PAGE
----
A Love Letter to Medium

We live to tell stories.  I believe the most effective way to communicate is through stories.  Medium didn’t change or innovate storytelling but improved the experience of sharing stories.  What most people didn’t realize was that discovering a story is as rewarding as hearing or reading it (and in some cases even more satisfying).  The stories range from travel experiences to life lessons to entrepreneurship to love.  They are real and allow us to feel connected and relate to someone across the country or world.

As a result of an increasingly mobile and web dominated world, consumer products have reduced storytelling to pictures, short videos and limited texts.  Medium, in contrast, embraces the written story and has simplified its design to be consistent across all stories (some may even say there is absence of design).  That such a platform has been able to attract over 13 million unique monthly users in less than 2 years is truly incredible.  Additionally, users are increasingly encouraged to write their stories on Medium knowing that there is a growing reader base actively searching for stories.  As a blogger, I understand the importance of where to share my writing as I value a platform that would increase the number of my readers.

Content is king.  Medium must host genuine stories and maintain a non-exclusive environment while also manage the quality of the writing.  This sounds like a catch-22!  Medium acquired MATTER last year to support high-quality journalism and already has a number of paid editors contributing content.  The costs of bringing on writers to produce quality content will naturally require the company to explore monetization options.  And investors will want to see eventual revenue streams as well.  Much like Facebook, it risks losing users by charging them for content (the difficulty of starting as a free service).  However, with bitcoin, it is possible for micro-transactions and therefore there is potential for a profitable pay-per-article structure for stories written by paid celebrity writers.

There are also other revenue options such as charging brands or professional outlets to create their own collections (e.g. Refinery 29’s collection on medium) and additional charges to promote its collection/content.  Companies and organizations can also utilize medium to launch story campaigns or create collections that are comprised of content generated by its customers/members, where individuals’ experiences with using a product/service or involvement with an organization are shared (The ESPN stories campaign on Medium is a good example of how user-generated story submissions can be done).  So companies like lyft or bevel or non-profit organizations could allow its users/members to write about their experience meeting their lyft driver or how a gift from bevel helped a boy realize he was growing up or maybe a girl’s recent trip to Asia with a medical group to provide small villages access to healthcare.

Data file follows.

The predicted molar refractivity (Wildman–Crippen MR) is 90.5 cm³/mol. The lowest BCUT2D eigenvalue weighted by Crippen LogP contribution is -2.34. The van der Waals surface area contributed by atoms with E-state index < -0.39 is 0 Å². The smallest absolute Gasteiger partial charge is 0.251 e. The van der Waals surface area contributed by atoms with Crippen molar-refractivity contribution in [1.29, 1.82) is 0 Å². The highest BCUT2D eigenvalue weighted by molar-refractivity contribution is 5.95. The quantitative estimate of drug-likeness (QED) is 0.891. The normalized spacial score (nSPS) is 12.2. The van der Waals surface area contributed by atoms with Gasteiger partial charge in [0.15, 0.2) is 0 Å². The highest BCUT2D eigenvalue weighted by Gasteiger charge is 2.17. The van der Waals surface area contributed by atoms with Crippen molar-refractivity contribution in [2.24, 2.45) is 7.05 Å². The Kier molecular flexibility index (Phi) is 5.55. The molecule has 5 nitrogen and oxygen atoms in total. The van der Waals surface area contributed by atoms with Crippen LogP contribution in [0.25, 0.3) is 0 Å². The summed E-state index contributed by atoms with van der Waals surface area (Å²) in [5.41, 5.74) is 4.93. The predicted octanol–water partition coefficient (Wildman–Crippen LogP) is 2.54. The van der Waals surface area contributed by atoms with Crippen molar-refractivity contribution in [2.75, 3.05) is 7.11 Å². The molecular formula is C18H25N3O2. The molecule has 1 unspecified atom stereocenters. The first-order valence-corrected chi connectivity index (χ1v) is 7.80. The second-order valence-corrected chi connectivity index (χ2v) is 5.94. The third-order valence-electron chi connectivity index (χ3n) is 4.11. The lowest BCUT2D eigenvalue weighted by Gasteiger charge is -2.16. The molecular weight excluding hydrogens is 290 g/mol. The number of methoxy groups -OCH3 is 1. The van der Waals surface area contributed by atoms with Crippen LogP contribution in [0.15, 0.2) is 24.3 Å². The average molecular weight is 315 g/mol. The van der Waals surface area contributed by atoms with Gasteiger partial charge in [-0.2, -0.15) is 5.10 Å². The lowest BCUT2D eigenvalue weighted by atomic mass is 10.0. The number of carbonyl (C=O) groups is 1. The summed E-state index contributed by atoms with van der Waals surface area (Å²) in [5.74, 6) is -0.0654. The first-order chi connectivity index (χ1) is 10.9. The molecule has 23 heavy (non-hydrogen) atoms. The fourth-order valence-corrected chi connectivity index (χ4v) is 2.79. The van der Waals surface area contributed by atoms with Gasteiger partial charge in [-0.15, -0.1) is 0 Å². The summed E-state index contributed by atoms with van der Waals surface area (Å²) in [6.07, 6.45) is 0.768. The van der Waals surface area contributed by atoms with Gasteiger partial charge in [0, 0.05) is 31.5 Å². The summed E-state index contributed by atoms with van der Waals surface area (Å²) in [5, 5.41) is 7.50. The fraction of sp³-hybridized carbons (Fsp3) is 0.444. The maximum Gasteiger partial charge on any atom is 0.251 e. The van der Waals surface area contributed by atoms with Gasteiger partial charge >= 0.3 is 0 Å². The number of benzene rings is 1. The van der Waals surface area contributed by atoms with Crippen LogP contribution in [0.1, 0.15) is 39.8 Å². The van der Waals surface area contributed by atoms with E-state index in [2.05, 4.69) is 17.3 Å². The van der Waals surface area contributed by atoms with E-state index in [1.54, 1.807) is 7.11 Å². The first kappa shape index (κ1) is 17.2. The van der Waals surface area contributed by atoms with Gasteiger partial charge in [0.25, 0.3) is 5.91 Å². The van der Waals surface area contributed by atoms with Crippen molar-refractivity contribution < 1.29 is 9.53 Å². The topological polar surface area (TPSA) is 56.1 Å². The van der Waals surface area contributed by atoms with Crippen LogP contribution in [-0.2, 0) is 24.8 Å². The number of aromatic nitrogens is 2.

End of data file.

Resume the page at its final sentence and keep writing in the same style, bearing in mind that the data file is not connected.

In my opinion, these collections of stories are more powerful than any ad/marketing campaign and are difficult to collect without something like medium (e.g. the idea of user submissions via email is yucky) – Medium makes it easy for the user to write directly on Medium and submit to a collection.  Embedded in these stories for companies are also feedbacks on the products/services, and inspiration for readers to use the product or service.  And for organizations, it helps reveal the impact of its programs at the individual level and encourages others to join the cause.  We’ve already seen this being done with pictures as companies utilize Instagram to share their customers’ experience (check out lyft’s Instagram or lululemon’s #thesweatlife gallery); individuals are able to upload a photo and tag the brand and companies are able to collect them and share them with the larger community, and this is all being done in one place.

Medium is still very young but it’s already proven its ability to influence the act and consumption of storytelling.

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